Citizens United, a conservative 501(c)(4) nonprofit that has funded a dozen political documentaries over the years, produced a critical documentary about Hillary Clinton in 2008 entitled "Hillary: The Movie." By a decision of the federal government, which was enforcing the Bipartisan Campaign Reform Act (known more broadly as McCain-Feingold), this piece of political speech was banned from television.

Let's boil it down to the essential words: Political documentary, banned, government.

You don't have to be a First Amendment purist to intuit that political speech was, if anything, the most urgent subcategory covered by the First Amendment's "Congress shall pass no law" restrictions. And you don't have to be a Hillary-hater to imagine the shoe on the other foot. What if MoveOn.org's 501(c)(4), Campaign to Defend America, had been blocked by George W. Bush's Federal Elections Commission from broadcasting "McCain: The Movie"? Wouldn't that stink, too?

Ilya Somin: Corporate Rights and Property Rights are Human Rights - Why it’s a Mistake to Conflate a Right with the Means Used to Exercise it

...When I criticize decisions like Kelo v. City of New London, the objection is not that government has violated the rights of land or buildings, but those of the people who own them.

This rhetorical tactic is most often used by liberals and leftists to criticize rights advocated by conservatives and libertarians. However, it’s important to understand that the same ploy can easily be turned on rights favored by the political left. Consider, for instance, the right to use contraceptives upheld by the Supreme Court in Griswold v. Connecticut. Contraceptives, after all, have no rights. They are inanimate physical objects, like any other property. Under the Connecticut law banning their use, women were still free to avoid pregnancy (e.g. — by abstaining from sex, or by using the rhythm method). They just couldn’t use this particular type of property to do it. It’s easy to see that any such critique of Griswold would be specious. After all, contraceptives are just a means that women use to exercise their rights to reproductive choice, albeit a particularly effective one.

The same point applies to corporate speech and property rights. When corporations "speak," they are just a means that individuals use to exercise their rights of free speech — often a more effective means than the available alternatives. And just as the right protected in Griswold actually was a human right rather than a right belonging to the contraceptives, property rights are rights of human owners, not rights belonging to tracts of land or objects.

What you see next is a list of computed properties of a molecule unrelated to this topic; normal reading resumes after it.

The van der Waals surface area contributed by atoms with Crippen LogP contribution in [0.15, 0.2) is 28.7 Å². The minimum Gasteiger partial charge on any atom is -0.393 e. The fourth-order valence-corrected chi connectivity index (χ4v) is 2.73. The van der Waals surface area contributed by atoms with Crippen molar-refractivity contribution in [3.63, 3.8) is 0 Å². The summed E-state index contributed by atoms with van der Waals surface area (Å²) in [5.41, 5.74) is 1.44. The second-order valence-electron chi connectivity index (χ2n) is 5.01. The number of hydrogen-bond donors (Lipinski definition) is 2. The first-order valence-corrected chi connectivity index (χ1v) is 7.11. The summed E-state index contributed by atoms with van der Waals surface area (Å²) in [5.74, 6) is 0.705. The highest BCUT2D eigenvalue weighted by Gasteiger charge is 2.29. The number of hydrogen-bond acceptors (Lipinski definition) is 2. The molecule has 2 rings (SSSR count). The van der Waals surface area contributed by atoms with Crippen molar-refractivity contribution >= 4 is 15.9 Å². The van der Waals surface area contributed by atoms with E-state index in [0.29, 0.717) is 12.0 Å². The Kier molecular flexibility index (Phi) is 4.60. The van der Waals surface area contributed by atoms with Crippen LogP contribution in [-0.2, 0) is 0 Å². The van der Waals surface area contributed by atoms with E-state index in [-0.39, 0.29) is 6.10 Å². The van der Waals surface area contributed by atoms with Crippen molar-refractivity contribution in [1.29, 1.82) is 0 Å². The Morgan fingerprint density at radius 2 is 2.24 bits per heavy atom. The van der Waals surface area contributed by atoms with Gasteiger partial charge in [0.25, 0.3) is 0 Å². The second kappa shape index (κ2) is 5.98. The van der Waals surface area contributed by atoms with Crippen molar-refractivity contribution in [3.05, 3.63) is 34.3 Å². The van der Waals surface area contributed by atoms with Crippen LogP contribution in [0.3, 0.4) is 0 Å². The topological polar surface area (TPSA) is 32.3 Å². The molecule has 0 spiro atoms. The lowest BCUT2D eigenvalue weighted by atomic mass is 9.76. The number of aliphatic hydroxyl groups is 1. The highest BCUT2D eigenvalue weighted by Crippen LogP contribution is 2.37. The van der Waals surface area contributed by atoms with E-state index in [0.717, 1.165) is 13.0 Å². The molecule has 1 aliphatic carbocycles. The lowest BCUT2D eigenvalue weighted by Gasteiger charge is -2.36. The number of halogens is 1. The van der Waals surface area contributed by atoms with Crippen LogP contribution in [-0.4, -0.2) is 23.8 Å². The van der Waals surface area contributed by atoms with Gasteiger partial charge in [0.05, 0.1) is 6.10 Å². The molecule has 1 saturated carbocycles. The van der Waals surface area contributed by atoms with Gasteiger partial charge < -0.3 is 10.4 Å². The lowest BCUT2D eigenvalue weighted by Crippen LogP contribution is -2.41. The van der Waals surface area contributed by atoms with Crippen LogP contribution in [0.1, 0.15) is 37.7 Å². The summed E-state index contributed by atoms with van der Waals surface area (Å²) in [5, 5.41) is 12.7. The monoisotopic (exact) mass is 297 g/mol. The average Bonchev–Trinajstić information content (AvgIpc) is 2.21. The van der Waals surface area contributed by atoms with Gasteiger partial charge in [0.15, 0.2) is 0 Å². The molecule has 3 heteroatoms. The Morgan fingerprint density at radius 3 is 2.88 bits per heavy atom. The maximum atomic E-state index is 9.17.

Rubin: Left's meltdown over Supreme Court decision

...So why is the Left in a frenzy over this? Well, let’s face it: they will need an excuse for the 2010 elections. Better to say they were "swamped by corporate interests" than to say their agenda was rejected. And this is frankly something else for them to talk about in a week when they lost the Massachusetts senate seat and ObamaCare is going down the drain. It is also the ever-so-helpful Obama echo chamber at work. Obama is going nasty-populist so the liberal-media cheerleaders are following suit.

Now, part of what is going on here is the Left’s exaggerated sense of the boldness and deviousness of corporate America. Unlike the caricature painted by the Left and amplified by popular culture, most corporate executives are cautious, controversy-shy and ever aware of the long arm of the government to tax, regulate, and generally make their lives miserable. So I wouldn’t be so sure that corporate America is going to plunge into the political-ad business overnight. For one thing, business isn’t doing so well right now and there is not a lot of cash sitting around. And for another thing, given the political environment, businesses may not need to spend all that much to knock out Obama-philes in Congress. It seems as though ordinary citizens, thinking for themselves, organizing and turning out to vote, are able to do that on their own.

National Review editors: Free to Speak

...The Founders wrote the First Amendment specifically to protect free speech for the purposes of political advocacy and criticism. The Constitution provides that “Congress shall make no law” abridging that right. But that is precisely what Congress did by restricting the right of Citizens United, a nonprofit corporation, to release a documentary film critical of Hillary Clinton while she was a candidate for president. Fortunately, the Court held that the government does not have the right to distinguish between different classes of speakers and to disfavor some of them, such as corporations. The provisions of the law acted as an outright ban on some kinds of speech, and they set up a complex regulatory framework for others, limiting them in a way the Supreme Court found equivalent to a prior restraint on communication. The law also gave the FEC the power to decide what political speech was allowed and to punish those who violated the law with severe civil and criminal penalties.